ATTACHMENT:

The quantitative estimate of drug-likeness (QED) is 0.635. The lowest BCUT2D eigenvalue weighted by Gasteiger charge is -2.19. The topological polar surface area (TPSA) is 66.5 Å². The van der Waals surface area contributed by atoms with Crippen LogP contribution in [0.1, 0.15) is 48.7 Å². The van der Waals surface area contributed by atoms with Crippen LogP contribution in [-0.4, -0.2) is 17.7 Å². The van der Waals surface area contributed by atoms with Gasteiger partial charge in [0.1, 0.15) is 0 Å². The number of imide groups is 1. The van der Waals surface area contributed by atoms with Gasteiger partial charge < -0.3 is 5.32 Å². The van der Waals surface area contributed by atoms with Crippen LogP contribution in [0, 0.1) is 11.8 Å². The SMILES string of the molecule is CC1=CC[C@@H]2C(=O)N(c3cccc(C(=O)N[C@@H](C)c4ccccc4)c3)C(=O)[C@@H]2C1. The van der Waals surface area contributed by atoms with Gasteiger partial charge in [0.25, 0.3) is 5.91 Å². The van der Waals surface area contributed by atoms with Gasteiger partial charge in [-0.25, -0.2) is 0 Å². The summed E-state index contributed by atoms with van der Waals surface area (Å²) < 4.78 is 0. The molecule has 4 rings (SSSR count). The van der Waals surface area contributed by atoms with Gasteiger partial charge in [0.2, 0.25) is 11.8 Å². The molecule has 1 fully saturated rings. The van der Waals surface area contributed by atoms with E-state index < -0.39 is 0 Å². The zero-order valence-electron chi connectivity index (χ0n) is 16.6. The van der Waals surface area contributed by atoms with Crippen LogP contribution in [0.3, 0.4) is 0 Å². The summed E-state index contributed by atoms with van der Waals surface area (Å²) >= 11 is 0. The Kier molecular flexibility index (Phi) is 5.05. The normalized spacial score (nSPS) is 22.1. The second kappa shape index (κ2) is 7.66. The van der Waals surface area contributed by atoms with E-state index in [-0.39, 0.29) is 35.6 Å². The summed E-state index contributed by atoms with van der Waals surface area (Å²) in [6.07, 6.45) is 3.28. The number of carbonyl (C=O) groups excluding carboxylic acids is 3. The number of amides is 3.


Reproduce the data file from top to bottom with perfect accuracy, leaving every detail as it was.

The quantitative estimate of drug-likeness (QED) is 0.635. The lowest BCUT2D eigenvalue weighted by Gasteiger charge is -2.19. The topological polar surface area (TPSA) is 66.5 Å². The van der Waals surface area contributed by atoms with Crippen LogP contribution in [0.1, 0.15) is 48.7 Å². The van der Waals surface area contributed by atoms with Crippen LogP contribution in [-0.4, -0.2) is 17.7 Å². The van der Waals surface area contributed by atoms with Gasteiger partial charge in [0.1, 0.15) is 0 Å². The number of imide groups is 1. The van der Waals surface area contributed by atoms with Gasteiger partial charge < -0.3 is 5.32 Å². The van der Waals surface area contributed by atoms with Crippen LogP contribution in [0, 0.1) is 11.8 Å². The SMILES string of the molecule is CC1=CC[C@@H]2C(=O)N(c3cccc(C(=O)N[C@@H](C)c4ccccc4)c3)C(=O)[C@@H]2C1. The van der Waals surface area contributed by atoms with Gasteiger partial charge in [0.25, 0.3) is 5.91 Å². The van der Waals surface area contributed by atoms with Gasteiger partial charge in [-0.25, -0.2) is 0 Å². The summed E-state index contributed by atoms with van der Waals surface area (Å²) < 4.78 is 0. The molecule has 4 rings (SSSR count). The van der Waals surface area contributed by atoms with Gasteiger partial charge in [0.2, 0.25) is 11.8 Å². The molecule has 1 fully saturated rings. The van der Waals surface area contributed by atoms with E-state index < -0.39 is 0 Å². The zero-order valence-electron chi connectivity index (χ0n) is 16.6. The van der Waals surface area contributed by atoms with Crippen LogP contribution in [0.3, 0.4) is 0 Å². The summed E-state index contributed by atoms with van der Waals surface area (Å²) >= 11 is 0. The Kier molecular flexibility index (Phi) is 5.05. The normalized spacial score (nSPS) is 22.1. The second kappa shape index (κ2) is 7.66. The van der Waals surface area contributed by atoms with E-state index in [-0.39, 0.29) is 35.6 Å². The summed E-state index contributed by atoms with van der Waals surface area (Å²) in [6.07, 6.45) is 3.28. The number of carbonyl (C=O) groups excluding carboxylic acids is 3. The number of amides is 3.